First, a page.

Dear Dr. Kim,

I am having a few problems with regards to some work on groups. I would like to know how to find isomorphically distinct groups in the context of a semi-direct product, given a number of possible homomorphisms.

Is it enough to show that if the center’s of each possible group are distinct?

If so, how would you find the center of semidirect product with C_10 x C_4 as the underlying set with h:C_4 –>Aut(C_10) a homomorphism, such that h(y) = phi_9, y belongs to C_4, phi_9 belongs to Aut(C_10).

I am aware that the centre is the fixed point set acting on itself by conjugation, however when I try to evaluate this set, denoted Z(g), I can only find that 1, x^5 belong to Z(g) where x^5 belongs to C_10. I have seen elsewhere that the center of this set is isomorphic to C_2 x C_2 but am unable to compute this. Do you see what I have overlooked?

Is this the most efficient way to find distinct groups and eliminate those that are not? I have seen some examples where two groups where found to be the same under a change of variable. Are there any rules or guidelines to take into account when looking for these things, or is it just a matter of remembering them?

Thanks very much for your time.

Reply:

I will answer the last question first: No mathematical problem is solved only by remembering a number of facts. Of course there are principles. Most importantly, make sure you understand the definitions. Your characterization of the center Z(g) is rather poorly phrased, but also rather too sophisticated in most concrete situations (although it may be useful in certain general theorems like the Sylow theorem). You should rather make sure you know the simple definition: Z(g) is the subset of g consisting of elements that commute with all elements of g. In symbols,

Try to use this to compute the center of the group you describe above. In this regard, it is convenient to note that the group is generated by the elements (1,0) and (0,1). So an element x=(m,n) is in the center if and only if (m,n)(1,0)=(1,0)(m,n) and (m,n)(0,1)=(0,1)(m,n). If you just use the definition of the semi-direct product carefully, the rest should be easy.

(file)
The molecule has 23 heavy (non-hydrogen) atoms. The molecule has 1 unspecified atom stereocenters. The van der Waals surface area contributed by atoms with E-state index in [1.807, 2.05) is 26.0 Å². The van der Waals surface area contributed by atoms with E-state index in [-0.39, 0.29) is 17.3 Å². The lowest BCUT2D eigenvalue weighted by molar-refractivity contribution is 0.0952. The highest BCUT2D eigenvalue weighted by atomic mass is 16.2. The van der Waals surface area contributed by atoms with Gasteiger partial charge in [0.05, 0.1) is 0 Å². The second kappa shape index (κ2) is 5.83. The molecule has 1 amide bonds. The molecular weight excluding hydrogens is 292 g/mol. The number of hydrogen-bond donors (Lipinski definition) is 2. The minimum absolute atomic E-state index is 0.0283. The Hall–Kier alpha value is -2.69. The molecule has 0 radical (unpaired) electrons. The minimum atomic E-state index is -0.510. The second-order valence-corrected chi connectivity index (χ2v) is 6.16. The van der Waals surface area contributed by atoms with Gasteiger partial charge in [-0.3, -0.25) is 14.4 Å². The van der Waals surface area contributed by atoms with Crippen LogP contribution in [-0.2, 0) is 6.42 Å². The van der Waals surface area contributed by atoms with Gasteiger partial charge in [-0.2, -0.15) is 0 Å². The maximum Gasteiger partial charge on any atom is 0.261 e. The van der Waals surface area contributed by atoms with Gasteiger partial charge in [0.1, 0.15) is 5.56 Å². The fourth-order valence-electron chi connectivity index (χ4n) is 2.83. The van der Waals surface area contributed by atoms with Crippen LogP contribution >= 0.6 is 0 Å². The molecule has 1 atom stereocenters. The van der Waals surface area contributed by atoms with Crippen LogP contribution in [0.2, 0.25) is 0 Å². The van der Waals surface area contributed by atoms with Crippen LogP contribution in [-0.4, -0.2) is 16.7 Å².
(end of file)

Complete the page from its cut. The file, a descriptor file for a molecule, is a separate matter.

Here are some general remarks in relation to the problem: To check if G_1 and G_2 are isomorphic, you should go through some features of groups that are preserved under isomorphisms. Typically, you start with the most simple-minded features and progress to more sophisticated ones. For example, if I ask you if C_5 and C_7 are isomorphic, you should be able to say right away that they are not, simply because they have different numbers of elements. That is, the cardinality of a group is preserved under isomorphism. How about S_3 and C_6? They are not isomorphic because one is commutative and the other is not. Again, the point is that the property of being commutative is preserved under isomorphism. After this, things can become considerably more complicated, depending on the example. But the criterion of computing the center is a good one: if G_1 and G_2 are isomorphic, then Z(G_1) and Z(G_2) are isomorphic. Therefore, if Z(G_1) and Z(G_2) are *not* isomorphic, then G_1 and G_2 are not isomorphic. Of course, this is useful only if it’s easier to distinguish Z(G_1) and Z(G_2) than to distinguish G_1 and G_2 directly. But it’s plausible that there is an `inductive’ structure to the problem, in that if the groups involved are non-abelian, then the centers are smaller than the original groups and furthermore, abelian, and therefore, easier to analyze.

The general problem of distinguishing groups can eventually involve a great deal of ingenuity and knowledge. For example, if and are isomorphic, it can be quite complicated. One good way to get a feel for such problems is via constructing yourself some tricky examples. Can you come up with and that are definitely non-isomorphic, but for which and ?